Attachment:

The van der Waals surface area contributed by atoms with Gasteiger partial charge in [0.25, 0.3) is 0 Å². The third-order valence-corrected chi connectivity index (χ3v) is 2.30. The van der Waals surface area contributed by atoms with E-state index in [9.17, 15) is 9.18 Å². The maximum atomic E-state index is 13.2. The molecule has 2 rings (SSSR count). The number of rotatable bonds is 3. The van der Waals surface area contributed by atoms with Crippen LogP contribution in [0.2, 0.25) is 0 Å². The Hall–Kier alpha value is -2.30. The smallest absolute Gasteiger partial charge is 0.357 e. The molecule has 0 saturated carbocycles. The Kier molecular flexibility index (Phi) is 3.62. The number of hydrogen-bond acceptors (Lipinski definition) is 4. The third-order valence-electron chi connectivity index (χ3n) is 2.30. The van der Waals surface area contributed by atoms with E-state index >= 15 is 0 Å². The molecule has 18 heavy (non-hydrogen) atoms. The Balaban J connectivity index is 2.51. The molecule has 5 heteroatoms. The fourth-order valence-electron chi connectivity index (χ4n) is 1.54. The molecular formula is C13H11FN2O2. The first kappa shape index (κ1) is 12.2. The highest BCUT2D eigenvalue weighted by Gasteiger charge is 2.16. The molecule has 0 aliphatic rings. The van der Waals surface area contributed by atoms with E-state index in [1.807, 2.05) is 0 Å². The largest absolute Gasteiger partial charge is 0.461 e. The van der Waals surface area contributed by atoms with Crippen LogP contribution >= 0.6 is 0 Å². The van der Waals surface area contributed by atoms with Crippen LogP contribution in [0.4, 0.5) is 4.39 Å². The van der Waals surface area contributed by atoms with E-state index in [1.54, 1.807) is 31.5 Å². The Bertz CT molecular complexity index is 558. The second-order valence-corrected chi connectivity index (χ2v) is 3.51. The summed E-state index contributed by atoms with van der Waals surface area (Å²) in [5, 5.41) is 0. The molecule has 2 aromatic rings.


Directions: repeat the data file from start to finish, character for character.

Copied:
The van der Waals surface area contributed by atoms with Gasteiger partial charge in [0.25, 0.3) is 0 Å². The third-order valence-corrected chi connectivity index (χ3v) is 2.30. The van der Waals surface area contributed by atoms with E-state index in [9.17, 15) is 9.18 Å². The maximum atomic E-state index is 13.2. The molecule has 2 rings (SSSR count). The number of rotatable bonds is 3. The van der Waals surface area contributed by atoms with Crippen LogP contribution in [0.2, 0.25) is 0 Å². The Hall–Kier alpha value is -2.30. The smallest absolute Gasteiger partial charge is 0.357 e. The molecule has 0 saturated carbocycles. The Kier molecular flexibility index (Phi) is 3.62. The number of hydrogen-bond acceptors (Lipinski definition) is 4. The third-order valence-electron chi connectivity index (χ3n) is 2.30. The van der Waals surface area contributed by atoms with E-state index >= 15 is 0 Å². The molecule has 18 heavy (non-hydrogen) atoms. The Balaban J connectivity index is 2.51. The molecule has 5 heteroatoms. The fourth-order valence-electron chi connectivity index (χ4n) is 1.54. The molecular formula is C13H11FN2O2. The first kappa shape index (κ1) is 12.2. The highest BCUT2D eigenvalue weighted by Gasteiger charge is 2.16. The molecule has 0 aliphatic rings. The van der Waals surface area contributed by atoms with E-state index in [1.807, 2.05) is 0 Å². The largest absolute Gasteiger partial charge is 0.461 e. The van der Waals surface area contributed by atoms with Crippen LogP contribution >= 0.6 is 0 Å². The van der Waals surface area contributed by atoms with Crippen LogP contribution in [0.4, 0.5) is 4.39 Å². The van der Waals surface area contributed by atoms with E-state index in [1.54, 1.807) is 31.5 Å². The Bertz CT molecular complexity index is 558. The second-order valence-corrected chi connectivity index (χ2v) is 3.51. The summed E-state index contributed by atoms with van der Waals surface area (Å²) in [5, 5.41) is 0. The molecule has 2 aromatic rings.